“I have nothing to show for the eight weeks we spent here. I am so disappointed in our government, that they could not help us,” says Nombuso Mvumvu, as she and other women pack their bags at Cape Town’s Central Methodist Church.
Mvumvu (53) is with a group of 140 Ciskei pensioners who descended on Parliament in mid-April and have been silently protesting outside the legislature for seven weeks.
They slept in church pews for most of their stay, but this week they gave in and packed their bags.
Mvumvu is not a pensioner. She was in Cape Town to represent her sickly mother, who is claiming pension and Unemployment Insurance Fund (UIF) benefits on behalf of her husband, who died in January 2012.
Mvumvu took leave from her job as a machine operator at the Buffalo City Metropolitan Municipality to fight for her father, who “never received any payout – not a cent anywhere”.
“I cannot believe that we are leaving empty-handed. We came here to our government, a government we elected. But they have been playing hide-and-seek with us,” she said.
“We thought sitting here every day would do something to their conscience … but there is no conscience.”
The Eastern Cape pensioners were a fixture outside Parliament, quietly sitting on the benches outside or lying on the pavement in hope.
On May 6, they upped the ante, blocking all the entrances and exits to the legislature by sitting in front of the gates at the height of the budget vote process, one of Parliament’s busiest periods.
Their issue dates back to the 1980s and the facts depend on who one talks to.
The elderly men there are former employees of the apartheid-era bus company Ciskei Transport Corporation and SA Transport Services, which became part of Transnet.
They claim that when the bus company folded, and when the railway workers were fired – after a protracted strike by the then SA Railway and Harbour Workers’ Union, which began in 1988 and ended in 1990 – their benefits were not paid out.
They want Parliament and government departments to help them get their money.
The women present are mostly wives and daughters of the drivers, mechanics and labourers of these companies.
The group gave in on Friday and left Cape Town on the advice of their new lawyer. They will now take their matter to the Eastern Cape High Court in Grahamstown.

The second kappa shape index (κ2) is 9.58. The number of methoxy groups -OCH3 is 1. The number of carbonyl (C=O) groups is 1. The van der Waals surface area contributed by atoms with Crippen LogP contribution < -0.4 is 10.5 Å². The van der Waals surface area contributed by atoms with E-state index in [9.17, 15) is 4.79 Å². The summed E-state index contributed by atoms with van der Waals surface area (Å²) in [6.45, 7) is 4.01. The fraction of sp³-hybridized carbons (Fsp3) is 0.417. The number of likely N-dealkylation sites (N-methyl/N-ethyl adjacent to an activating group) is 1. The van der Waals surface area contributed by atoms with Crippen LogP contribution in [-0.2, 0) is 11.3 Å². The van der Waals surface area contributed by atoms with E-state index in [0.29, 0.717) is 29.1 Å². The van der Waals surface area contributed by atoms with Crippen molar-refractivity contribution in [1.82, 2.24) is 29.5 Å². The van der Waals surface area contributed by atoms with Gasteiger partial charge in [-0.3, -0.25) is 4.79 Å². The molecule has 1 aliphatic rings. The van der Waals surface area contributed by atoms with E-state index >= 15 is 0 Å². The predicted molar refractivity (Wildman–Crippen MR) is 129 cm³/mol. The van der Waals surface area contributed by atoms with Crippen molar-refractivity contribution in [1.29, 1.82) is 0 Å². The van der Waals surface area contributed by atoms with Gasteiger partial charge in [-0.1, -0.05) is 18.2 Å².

The labour department was assisting, said spokesperson Sithembele Tshwete.
“As a department, our mandate is to deal with issues relating to the UIF. They need to give us proof that they were employed by the bus and railway company. There is a flat fee for those who can provide proof of employment,” he told City Press this week.
Tshwete said that, since the group arrived outside Parliament in April, 91 of those who worked for the bus company were paid a R3 000 flat fee by the UIF. Those who had not been paid did not provide proof – in the form of salary slips, letters of termination or other letters – that they worked for the companies.
Tshwete said there were 635 people from the Ciskei Transport Corporation group, including labourers, drivers and mechanics. Of those, 91 were paid their UIF benefits while they were protesting outside Parliament. Of the total, 468 could not produce any proof they were employed there.
There were also 333 UIF files opened from those who worked for the railway company. But of those, 191 did not provide the required proof, 40 submitted insufficient proof, 50 had already been paid and one died during this period.
This week, Parliament told City Press that its role was to facilitate engagements between the pensioners and the relevant departments, with a specific focus on verification of lists and claims. “In instances where the pensioners made allegations of corruption against certain persons, they have been advised to approach the appropriate institutions.”
Parliament said one of the meetings it facilitated resulted in a decision to help the pensioners through UIF. The agreement – reached between Parliament, the departments of labour and public enterprises, and the pensioners’ representatives – stipulated that the labour department process all applications for UIF by May 5, and implement the outcome within two weeks.
But the pensioners blocked Parliament’s gates on May 6, because their representative misunderstood and told them they would be paid out on May 5.
Michael Matshaya, the man at the centre of this saga, disputes everything that the government has said. The pensioners describe him as their leader and sometimes as their lawyer.
Matshaya told City Press he was a “private investigator”.
“I also work as a consultant and I am good in tracing and investigations,” he claimed.
He accused Parliament, the Eastern Cape government and national government departments of not caring about the pensioners’ plight – because, he alleged, the companies involved, especially Transnet, were being run by ANC members who “may have misappropriated the pensioners’ funds”.
“They are all covering up for each other,” he claimed.
He did not back up his claims with facts or data, except to say the government had been indifferent despite three years of meetings, petitions and protests. “The office of the president and Treasury must resolve this issue; they must pay them.”
Matshaya added that all the people he “represents” – 996 from the railway company – still appeared on the labour department’s system as employed. “So, where do their wages go if they are still employed? All these people have claimed their UIF from the labour department. Why are they not getting their UIF money if the department says they are unemployed?”
In a letter to Matshaya in September 2012, Khotso Ntseare – Transnet Freight Rail’s then executive manager responsible for employee relations – wrote: “It is our considered opinion that there is no money due and payable by Transnet Freight Rail.”
Ntseare said in his letter that it was confirmed that payments were made – but the pensioners believed the amounts were not large enough.